Harvard Business Review Press
April 3, 2012
Despite the dizzying amount of data at our disposal today – and an increasing reliance on analytics to make the majority of our decisions – many of our most critical choices still come down to human judgment. This fact is fundamental to organizations whose leaders must often make crucial decisions: to do this they need the best available insights.
In Judgment Calls, authors Tom Davenport and Brook Manville share twelve stories of organizations that have successfully tapped their data assets, diverse perspectives, and deep knowledge to build an organizational decision-making capability – a competence they say can make the difference between success and failure. This book introduces a model that utilizes the collective judgment of an organization so that the right decisions are made, and the entire organization profits.
Through the stories in Judgment Calls, the authors – both of them seasoned management thinkers and advisors – make the case for the wisdom of organizations and suggest ways to use it to best advantage. Each chapter tells a unique story of one dilemma and its ultimate resolution, bringing into high relief one key to the power of collective judgment. Individually, these stories inspire and instruct; together, they form a model for building and organizational capacity for broadly based, knowledge-intensive decision-making.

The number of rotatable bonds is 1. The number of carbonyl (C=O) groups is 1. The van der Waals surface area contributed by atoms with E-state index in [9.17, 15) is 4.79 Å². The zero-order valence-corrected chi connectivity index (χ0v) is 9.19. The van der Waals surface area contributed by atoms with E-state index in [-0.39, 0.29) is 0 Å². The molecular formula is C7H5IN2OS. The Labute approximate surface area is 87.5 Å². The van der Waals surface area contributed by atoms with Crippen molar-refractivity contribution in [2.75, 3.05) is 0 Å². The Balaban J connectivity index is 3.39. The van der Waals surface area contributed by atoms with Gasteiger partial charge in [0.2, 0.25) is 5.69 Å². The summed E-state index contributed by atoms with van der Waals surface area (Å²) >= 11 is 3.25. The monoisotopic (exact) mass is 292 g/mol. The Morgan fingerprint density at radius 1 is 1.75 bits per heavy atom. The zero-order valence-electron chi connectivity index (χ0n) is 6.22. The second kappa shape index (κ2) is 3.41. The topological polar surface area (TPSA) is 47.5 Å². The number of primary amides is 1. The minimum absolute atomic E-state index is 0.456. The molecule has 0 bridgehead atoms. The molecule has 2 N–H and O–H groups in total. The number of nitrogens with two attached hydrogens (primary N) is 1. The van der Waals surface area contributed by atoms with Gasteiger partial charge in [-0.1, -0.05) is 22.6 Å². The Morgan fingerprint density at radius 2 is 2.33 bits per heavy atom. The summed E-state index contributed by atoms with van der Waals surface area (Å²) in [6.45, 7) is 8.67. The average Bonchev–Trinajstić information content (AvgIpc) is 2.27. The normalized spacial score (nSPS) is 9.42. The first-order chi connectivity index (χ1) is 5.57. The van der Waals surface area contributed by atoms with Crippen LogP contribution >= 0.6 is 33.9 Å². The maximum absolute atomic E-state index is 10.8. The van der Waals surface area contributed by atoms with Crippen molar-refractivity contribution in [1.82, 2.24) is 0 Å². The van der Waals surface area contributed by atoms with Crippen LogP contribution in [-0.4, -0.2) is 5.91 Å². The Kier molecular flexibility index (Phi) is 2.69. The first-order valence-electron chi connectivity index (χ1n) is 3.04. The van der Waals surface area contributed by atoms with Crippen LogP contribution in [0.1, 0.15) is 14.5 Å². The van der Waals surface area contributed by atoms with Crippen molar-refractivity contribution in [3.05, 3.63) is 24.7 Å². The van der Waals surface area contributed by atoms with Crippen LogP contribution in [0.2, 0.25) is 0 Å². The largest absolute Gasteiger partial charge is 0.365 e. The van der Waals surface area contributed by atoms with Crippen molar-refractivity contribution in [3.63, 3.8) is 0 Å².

You’ve read The Wisdom of Crowds and Competing on Analytics. Now read Judgment Calls. You, and your organization, will make better decisions.
Thomas H. Davenport holds the President’s Chair in Information Technology and Management at Babson College, is a Visiting Professor at Harvard Business School (2012-2013), and is a Senior Advisor to Deloitte Analytics. He is the author or coauthor of fourteen books, including Competing on Analytics.
Brook Manville is an independent consultant and the author of several publications on issues of strategy and organizational development. He previously served as Chief Learning Officer for Saba Software and the United Way of America, and before that was McKinsey & Company’s first Director of Knowledge Management.